VCTs with ‘the right stuff’
When it comes to finding the right VCT to invest in, there are a number of important factors that could help to narrow your search. You and your adviser should consider the following:
- Track record: how long has the VCT been in existence? How experienced is the VCT manager? A well-established VCT should be able to demonstrate a performance track record. However, newer VCTs can take longer to reach the size and scale required to start delivering meaningful returns for investors. They may also be invested in younger companies that could still be a few years away from potential profitability.
- Diversification: one of the best ways to manage the risks of investing in higher-risk smaller companies is to diversify and spread the risk. By the same token, even a VCT with good performance − if it’s small and not diversified – will have a higher concentration risk. It may be worth looking at more mature VCTs featuring diverse portfolios of companies that are already hitting their stride.
- Discount to Net Asset Value (NAV): VCT shares tend to have a limited secondary market, as second-hand shares don’t qualify for the 30% upfront income tax relief. Therefore it’s important that investors are able to find buyers for their shares when it comes time to sell them. There isn’t an active market for VCT shares in the way there is for shares in larger, listed companies. This means that should you decide to sell your VCT shares, it may take time to find a buyer, or you may have to accept a price lower than the NAV of the investment. Most VCTs will offer a share buyback facility, where the VCT itself offers to buy the shares back from the investor at a discount to NAV. A 5% discount is considered reasonable, but some VCTs will only buy back shares at a higher discount so it’s worth looking for established VCTs with a strong track record of buying back shares from investors at a small discount.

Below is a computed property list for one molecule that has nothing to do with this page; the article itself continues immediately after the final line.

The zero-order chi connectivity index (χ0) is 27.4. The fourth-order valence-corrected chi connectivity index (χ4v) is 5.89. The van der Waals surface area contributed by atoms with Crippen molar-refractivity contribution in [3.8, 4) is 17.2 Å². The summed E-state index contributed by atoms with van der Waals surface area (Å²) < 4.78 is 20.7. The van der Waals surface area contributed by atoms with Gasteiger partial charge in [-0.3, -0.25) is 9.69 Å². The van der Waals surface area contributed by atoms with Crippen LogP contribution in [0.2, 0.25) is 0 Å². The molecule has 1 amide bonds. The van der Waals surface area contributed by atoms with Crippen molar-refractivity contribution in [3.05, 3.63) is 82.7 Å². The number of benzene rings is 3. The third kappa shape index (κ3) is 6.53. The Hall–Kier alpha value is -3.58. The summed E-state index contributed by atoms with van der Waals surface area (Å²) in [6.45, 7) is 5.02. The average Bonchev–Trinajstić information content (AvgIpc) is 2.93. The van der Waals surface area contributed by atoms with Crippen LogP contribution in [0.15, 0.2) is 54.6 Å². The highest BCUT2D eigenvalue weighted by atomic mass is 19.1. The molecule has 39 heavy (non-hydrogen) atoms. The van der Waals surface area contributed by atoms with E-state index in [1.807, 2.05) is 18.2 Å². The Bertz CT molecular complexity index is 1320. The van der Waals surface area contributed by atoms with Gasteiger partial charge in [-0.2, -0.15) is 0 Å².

The contents of this article are correct as at 02.10.2017. The tax treatment of Venture Capital Trusts may be subject to change in the future.
The value of an investment, and any income from it, can fall as well as rise. Investors may not get back the full amount they invest. Tax treatment depends on individual circumstances and may change in the future.
Tax reliefs depend on the VCT maintaining its VCT qualifying status. VCT shares could fall or rise in value more than other shares listed on the main market of the London Stock Exchange. They may also be harder to sell. Personal opinions may change and should not be seen as advice or a recommendation. We do not offer investment or tax advice. We recommend investors seek professional advice before deciding to invest.
This information is based on our understanding of tax rules at September 2017.
1 The Association of Investment Companies, April 2017